Few musicians share the ability of saxophonist/composer RUDRESH MAHANTHAPPA to embody the expansive possibilities of his music with his culture. Time and again, Mahanthappa has eloquently displayed the capacity to absorb numerous styles and genres of music, combine them with the language of modern jazz, and emerge with a new form still recognizably jazz.
What has materialized is a sound that hybridizes progressive jazz and South Indian classical music in a fluid and forward-looking form that reflects Mahanthappa’s own experience growing up a second-generation Indian-American. Just as his personal experience is never wholly lived on one side of the hyphenate or the other, his music speaks in a voice dedicated to forging a new path forward.
The manifestations of that trajectory include the latest version of his quartet setting, currently named Gamak, and now featuring guitarist David “Fuze” Fiuczynski, whose own microtonal vocabulary has opened new possibilities for Mahanthappa’s compositional imagination; and Samdhi, a multi-cultural ensemble that advances Mahanthappa’s blend of jazz and Indian music with modernist electronic music. Samdhi’s self-titled debut, released in 2010 by ACT Music + Vision, was hailed by JazzTimes as “a landmark convergence of styles that didn't lend itself to easy analysis… new music of this caliber hasn't been attempted before.”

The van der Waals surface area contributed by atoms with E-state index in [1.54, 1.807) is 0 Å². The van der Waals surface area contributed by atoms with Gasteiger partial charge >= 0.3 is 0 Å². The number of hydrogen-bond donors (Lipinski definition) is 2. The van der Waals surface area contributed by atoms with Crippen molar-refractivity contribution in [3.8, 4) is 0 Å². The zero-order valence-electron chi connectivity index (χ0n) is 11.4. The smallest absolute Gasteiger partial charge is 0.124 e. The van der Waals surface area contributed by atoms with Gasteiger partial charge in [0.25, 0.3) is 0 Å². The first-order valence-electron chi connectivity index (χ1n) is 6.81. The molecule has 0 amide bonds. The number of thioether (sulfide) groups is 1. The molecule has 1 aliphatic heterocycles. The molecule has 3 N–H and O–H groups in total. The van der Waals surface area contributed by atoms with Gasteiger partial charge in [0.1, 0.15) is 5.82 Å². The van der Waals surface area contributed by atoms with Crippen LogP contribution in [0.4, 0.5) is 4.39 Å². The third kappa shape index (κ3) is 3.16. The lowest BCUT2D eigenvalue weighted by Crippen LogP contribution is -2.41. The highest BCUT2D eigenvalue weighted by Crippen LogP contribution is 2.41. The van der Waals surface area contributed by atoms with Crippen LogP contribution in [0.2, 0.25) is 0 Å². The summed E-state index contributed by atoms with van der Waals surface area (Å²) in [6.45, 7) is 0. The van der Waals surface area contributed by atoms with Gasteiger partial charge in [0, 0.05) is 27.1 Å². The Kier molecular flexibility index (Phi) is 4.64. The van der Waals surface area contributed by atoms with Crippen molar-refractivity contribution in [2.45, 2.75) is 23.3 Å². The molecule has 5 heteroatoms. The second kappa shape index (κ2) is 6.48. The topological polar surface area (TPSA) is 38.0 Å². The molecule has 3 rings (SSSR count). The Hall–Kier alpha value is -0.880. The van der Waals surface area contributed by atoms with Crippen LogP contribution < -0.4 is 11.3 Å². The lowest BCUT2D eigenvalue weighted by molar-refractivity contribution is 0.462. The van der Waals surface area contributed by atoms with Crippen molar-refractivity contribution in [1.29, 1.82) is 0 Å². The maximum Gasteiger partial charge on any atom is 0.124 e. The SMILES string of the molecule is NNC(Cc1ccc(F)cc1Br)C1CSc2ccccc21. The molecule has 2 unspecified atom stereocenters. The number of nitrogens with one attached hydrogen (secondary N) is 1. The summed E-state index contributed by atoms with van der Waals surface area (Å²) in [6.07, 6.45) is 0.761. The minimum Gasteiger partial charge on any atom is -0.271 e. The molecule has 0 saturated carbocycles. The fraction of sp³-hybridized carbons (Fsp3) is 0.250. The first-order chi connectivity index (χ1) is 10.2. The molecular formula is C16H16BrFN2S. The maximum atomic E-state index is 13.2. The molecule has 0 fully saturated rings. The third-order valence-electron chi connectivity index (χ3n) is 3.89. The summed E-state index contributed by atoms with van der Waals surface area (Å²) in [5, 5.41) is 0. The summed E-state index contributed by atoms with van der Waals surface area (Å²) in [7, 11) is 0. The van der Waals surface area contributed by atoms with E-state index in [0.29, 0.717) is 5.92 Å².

Gamak, which includes bassist Francois Moutin and drummer Dan Weiss, will issue its first release in January 2013 as the band begins an extended period of live performances.
Mahanthappa continues to partner with Pakistani-American guitarist Rez Abbasi and innovative percussionist Dan Weiss in the Indo-Pak Coalition. Other recent projects run the gamut from the cross-generational alto summit Apex featuring Bunky Green; trios MSG and Mauger; the quintet Dual Identity co-led with fellow altoist Steve Lehman; and Raw Materials, his long-running duo project with pianist Vijay Iyer. Despite the vast variety of influences on display throughout these disparate projects, one constant is the voice that the New York Times has hailed as possessing “a roving intellect and a bladelike articulation.”
Giants in both jazz and South Indian music have recognized his success. Most recently, Mahanthappa was asked to join the working group of legendary drummer Jack DeJohnette, while a collaboration with the renowned Carnatic saxophonist Kadri Gopalnath resulted in Mahanthappa’s critically-acclaimed 2008 CD Kinsmen (Pi). He has been awarded a Guggenheim Fellowship, a New York Foundation for the Arts Fellowship, and commissions from the Rockefeller Foundation MAP Fund, Chamber Music America and the American Composers Forum. He has been named alto saxophonist of the year in Downbeat’s 2011 International Critics Poll and for three years running by the Jazz Journalists’ Association (2009-2011).
These impressive accolades, as well as critical praise from such influential outlets as NPR, the Los Angeles Times, the Village Voice and the New Yorker, spotlight Mahanthappa’s expanding role as a pioneer in the contemporary jazz world. His early years growing up in Colorado, his studies at Berklee College of Music and DePaul University, and his staggering wealth of experiences playing alongside elders and contemporary masters from a number of musical disciplines, are all refracted into his stunning and still-evolving body of work.